With a fully calibrated set of binary classifiers the VokalJäger is equipped to measure floating phonetic features values ζ in speech signals.
Proof of concept: openness of back vowels
Below chart shows the result of an experiment: Here floating phonetic feature values ζ are measured for the openness of back vowels and the roundness of front vowels within the data on which the VokalJäger was calibrated, the Kiel PHONDAT Corpus – here: panel “HG1” [Kohler 1994]. The results are as expected: the ζ values show exactly the values – with some statistical variations – one would expect from the underlying vowels respectively their elementary phonetic feature values.
Interesting is the reaction of the VokalJäger to vowels, on which the algorithm was not calibrated. E.g. the sound [a] was omitted from training, but shows exactly the same behavior as sound [a:], on which the VokalJäger was trained – as expected from phonetic experience.
Another data set was fed into the VokalJäger for confirmation (here: panel “DFRA”). Those are dialect recordings from the Regionalsprache.de REDE project, which had been phonetically transcribed [Schmidt/Herrgen/Kehrein 2008 f.]. Hence two challenges could be tested: Firstly, can the VokalJäger, which was calibrated on High German, deal with dialect signals; secondly, does it produce the ζ values one would expect from the transcriptions? With the exception of the U-sounds, which may have to do with their representation in the Kiel Corpus, the results are as expected.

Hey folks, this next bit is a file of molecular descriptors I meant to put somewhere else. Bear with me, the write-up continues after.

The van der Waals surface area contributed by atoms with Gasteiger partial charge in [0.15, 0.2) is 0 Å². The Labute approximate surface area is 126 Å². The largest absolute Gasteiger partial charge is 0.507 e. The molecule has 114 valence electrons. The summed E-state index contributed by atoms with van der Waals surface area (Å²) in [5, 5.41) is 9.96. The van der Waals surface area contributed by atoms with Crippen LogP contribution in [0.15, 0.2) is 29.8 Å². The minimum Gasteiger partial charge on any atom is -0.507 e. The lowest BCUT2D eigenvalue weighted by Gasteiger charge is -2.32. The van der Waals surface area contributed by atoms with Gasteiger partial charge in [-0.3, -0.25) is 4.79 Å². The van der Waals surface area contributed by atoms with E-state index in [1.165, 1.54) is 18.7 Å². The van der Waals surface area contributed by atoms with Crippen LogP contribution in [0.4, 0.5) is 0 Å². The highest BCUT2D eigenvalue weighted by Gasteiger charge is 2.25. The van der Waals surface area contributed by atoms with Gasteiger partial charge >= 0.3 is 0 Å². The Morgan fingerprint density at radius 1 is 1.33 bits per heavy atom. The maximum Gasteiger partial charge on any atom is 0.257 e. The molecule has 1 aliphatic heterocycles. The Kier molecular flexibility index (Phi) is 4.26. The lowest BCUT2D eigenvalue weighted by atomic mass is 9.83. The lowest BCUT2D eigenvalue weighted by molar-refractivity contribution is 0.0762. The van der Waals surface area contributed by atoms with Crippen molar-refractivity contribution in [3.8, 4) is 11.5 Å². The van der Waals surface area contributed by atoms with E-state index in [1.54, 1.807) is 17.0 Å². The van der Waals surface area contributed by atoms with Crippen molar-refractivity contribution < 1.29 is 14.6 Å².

Figure. Values ζ for the floating phonetic feature openness of back vowels on the High German Kiel Corpus (left) and on Frankfurterisch recordings from the REDE material (right). ζ=4 represents open, ζ=1 closed [Keil 2017, figure 85, p. 228; colored version].
Proof of concept: Roundness of front vowels
A similar experiment was conducted utilizing the floating phonetic feature of the roundness of front vowels. The results are as well encouraging: The ζ values end on the values, which are expected:
Figure. Values ζ for the floating phonetic feature roundness of front vowels on the High German Kiel Corpus (left) and on Frankfurterisch recordings from the REDE material (right). ζ = 1 represents not-round, ζ = 2 round [Keil 2017, figure 85, p. 228; colored version].
TheVokalJäger was calibrated in this setting on the long front vowels – as such the results are most accurate for long vowels. The short front vowels range in with some significant deviations from their long counterparts but still lie within the ζ bands one would deem round ( ζ > 1.5) respectively not-round (ζ < 1.5).
Consequently, one may conclude, the VokalJäger indeed was decently calibrated on High German.